Now, these are little things. They’re not big, but they make a difference. They make people feel valued, they make people feel important. So four simple steps in that particular space.

3. Leadership as a Team

Now let’s look at the last one, which is ‘team’ and ‘team’ is about creating and maintaining a team. And the object here is that each person feels like they belong. It’s that sense of belonging. 

We come from a tribal background. Our ancestry is that being part of a tribe, and part of that tribe is that sense of belonging and that connection to each other. 

I’m going to give you some examples of teamwork in action. And I’m going to refer to the Live Life Build Friday wins because this is a great example of team. So for example, if we look at what a team does, a team is a defined group. And we have on the Live Life Build Friday wins, a defined group with a Facebook group. 

You’re all connected to Live Life Build, that’s your team. You all have shared goals. Everyone wants to be better at what they do. And that’s a shared goal. You all have a shared language, you use common terms, so that you all know what you’re talking about. So you’re all part of that tribe. And one of the things with tribes is the lingo that’s used. You go to a different tribe, and they have different lingo, you go to a different company, they have different acronyms. 

And the other thing that the Friday Wins does really well, is it produces serotonin. Now there’s three major neuro chemicals that are the buzzwords at the moment. There’s dopamine, there’s oxytocin and serotonin. And you’ve probably heard about them. We’re just going to talk about serotonin today. And if you look at the word serotonin, SE, and I, it’s an easy one to remember because ‘I see you’.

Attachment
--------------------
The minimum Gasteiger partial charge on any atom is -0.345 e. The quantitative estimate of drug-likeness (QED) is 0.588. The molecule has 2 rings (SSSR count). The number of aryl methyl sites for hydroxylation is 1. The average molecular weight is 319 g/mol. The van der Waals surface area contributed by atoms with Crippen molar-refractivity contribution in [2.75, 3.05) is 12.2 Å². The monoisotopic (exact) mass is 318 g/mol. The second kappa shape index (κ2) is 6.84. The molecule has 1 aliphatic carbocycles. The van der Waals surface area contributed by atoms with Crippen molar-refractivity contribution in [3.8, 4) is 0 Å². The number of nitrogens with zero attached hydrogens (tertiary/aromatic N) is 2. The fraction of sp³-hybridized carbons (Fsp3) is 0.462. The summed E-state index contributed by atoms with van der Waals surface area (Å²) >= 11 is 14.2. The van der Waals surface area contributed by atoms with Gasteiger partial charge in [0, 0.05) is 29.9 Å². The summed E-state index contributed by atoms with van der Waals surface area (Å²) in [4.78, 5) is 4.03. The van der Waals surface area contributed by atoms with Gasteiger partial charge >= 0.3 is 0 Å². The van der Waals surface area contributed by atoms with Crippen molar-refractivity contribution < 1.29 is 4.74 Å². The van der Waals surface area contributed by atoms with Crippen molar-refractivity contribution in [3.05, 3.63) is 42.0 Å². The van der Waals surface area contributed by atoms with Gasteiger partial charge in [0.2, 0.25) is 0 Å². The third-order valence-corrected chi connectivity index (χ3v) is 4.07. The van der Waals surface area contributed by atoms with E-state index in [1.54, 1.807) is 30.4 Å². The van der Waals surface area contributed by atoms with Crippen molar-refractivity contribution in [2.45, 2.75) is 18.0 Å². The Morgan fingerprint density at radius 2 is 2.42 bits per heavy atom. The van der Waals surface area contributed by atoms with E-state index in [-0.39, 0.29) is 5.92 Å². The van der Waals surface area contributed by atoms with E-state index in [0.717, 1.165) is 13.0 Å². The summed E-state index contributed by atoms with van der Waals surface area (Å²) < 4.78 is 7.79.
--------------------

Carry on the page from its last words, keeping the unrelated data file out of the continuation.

Serotonin is produced when there’s acknowledgement, and people feel like they’ve been recognised, and they’ve achieved something. So ‘I see you’. So when you’re sharing your wins, you’re actually recognising yourself, you’re acknowledging what you’ve achieved. And that actually produces serotonin in you. 

But the best thing about serotonin is that we also get it when we see other people have wins. So when you’re sharing your wins with someone else, and they’re watching it, they actually feel good as well. And it’s the serotonin that actually produces that. 

Now, I would ask each of you to think about your Friday wins. And think about when you watch it, how do you feel? And I would suggest that each of you feels pretty damn good after those Friday wins after watching them, because that lifts you.”

And that’s the end of this preview of one of our ELEVATE mentor sessions, with Helen Rogerson, our Leadership Mentor.

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For the full mentor session, plus loads more help and resources to help you have a successful and thriving building business, head to our group mastermind and coaching program, ELEVATE to join up. We know that being a member provides you with the support and accountability you need to improve your projects, business and life.